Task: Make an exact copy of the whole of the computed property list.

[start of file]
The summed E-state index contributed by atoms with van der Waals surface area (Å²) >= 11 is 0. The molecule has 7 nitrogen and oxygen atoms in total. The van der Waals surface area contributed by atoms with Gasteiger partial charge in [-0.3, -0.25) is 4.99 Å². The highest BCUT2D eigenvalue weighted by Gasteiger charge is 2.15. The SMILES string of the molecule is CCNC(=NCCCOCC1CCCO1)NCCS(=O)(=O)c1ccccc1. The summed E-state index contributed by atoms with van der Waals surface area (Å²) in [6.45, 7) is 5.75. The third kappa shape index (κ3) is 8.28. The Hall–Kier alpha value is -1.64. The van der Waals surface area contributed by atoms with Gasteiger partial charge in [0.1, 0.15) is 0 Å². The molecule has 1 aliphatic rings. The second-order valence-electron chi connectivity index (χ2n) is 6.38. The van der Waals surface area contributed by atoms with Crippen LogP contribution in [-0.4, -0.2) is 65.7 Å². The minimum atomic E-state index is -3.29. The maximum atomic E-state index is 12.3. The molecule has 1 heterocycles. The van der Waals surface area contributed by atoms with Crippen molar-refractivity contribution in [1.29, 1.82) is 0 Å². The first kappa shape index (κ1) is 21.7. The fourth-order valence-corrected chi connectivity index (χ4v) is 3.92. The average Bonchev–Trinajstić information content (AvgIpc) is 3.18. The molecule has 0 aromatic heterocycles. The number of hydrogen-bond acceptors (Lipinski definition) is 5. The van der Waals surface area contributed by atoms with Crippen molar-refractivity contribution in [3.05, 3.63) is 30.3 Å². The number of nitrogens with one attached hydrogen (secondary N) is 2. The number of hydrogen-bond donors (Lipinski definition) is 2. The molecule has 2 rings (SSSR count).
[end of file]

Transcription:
The summed E-state index contributed by atoms with van der Waals surface area (Å²) >= 11 is 0. The molecule has 7 nitrogen and oxygen atoms in total. The van der Waals surface area contributed by atoms with Gasteiger partial charge in [-0.3, -0.25) is 4.99 Å². The highest BCUT2D eigenvalue weighted by Gasteiger charge is 2.15. The SMILES string of the molecule is CCNC(=NCCCOCC1CCCO1)NCCS(=O)(=O)c1ccccc1. The summed E-state index contributed by atoms with van der Waals surface area (Å²) in [6.45, 7) is 5.75. The third kappa shape index (κ3) is 8.28. The Hall–Kier alpha value is -1.64. The van der Waals surface area contributed by atoms with Gasteiger partial charge in [0.1, 0.15) is 0 Å². The molecule has 1 aliphatic rings. The second-order valence-electron chi connectivity index (χ2n) is 6.38. The van der Waals surface area contributed by atoms with Crippen LogP contribution in [-0.4, -0.2) is 65.7 Å². The minimum atomic E-state index is -3.29. The maximum atomic E-state index is 12.3. The molecule has 1 heterocycles. The van der Waals surface area contributed by atoms with Crippen molar-refractivity contribution in [1.29, 1.82) is 0 Å². The first kappa shape index (κ1) is 21.7. The fourth-order valence-corrected chi connectivity index (χ4v) is 3.92. The average Bonchev–Trinajstić information content (AvgIpc) is 3.18. The molecule has 0 aromatic heterocycles. The number of hydrogen-bond acceptors (Lipinski definition) is 5. The van der Waals surface area contributed by atoms with Crippen molar-refractivity contribution in [3.05, 3.63) is 30.3 Å². The number of nitrogens with one attached hydrogen (secondary N) is 2. The number of hydrogen-bond donors (Lipinski definition) is 2. The molecule has 2 rings (SSSR count).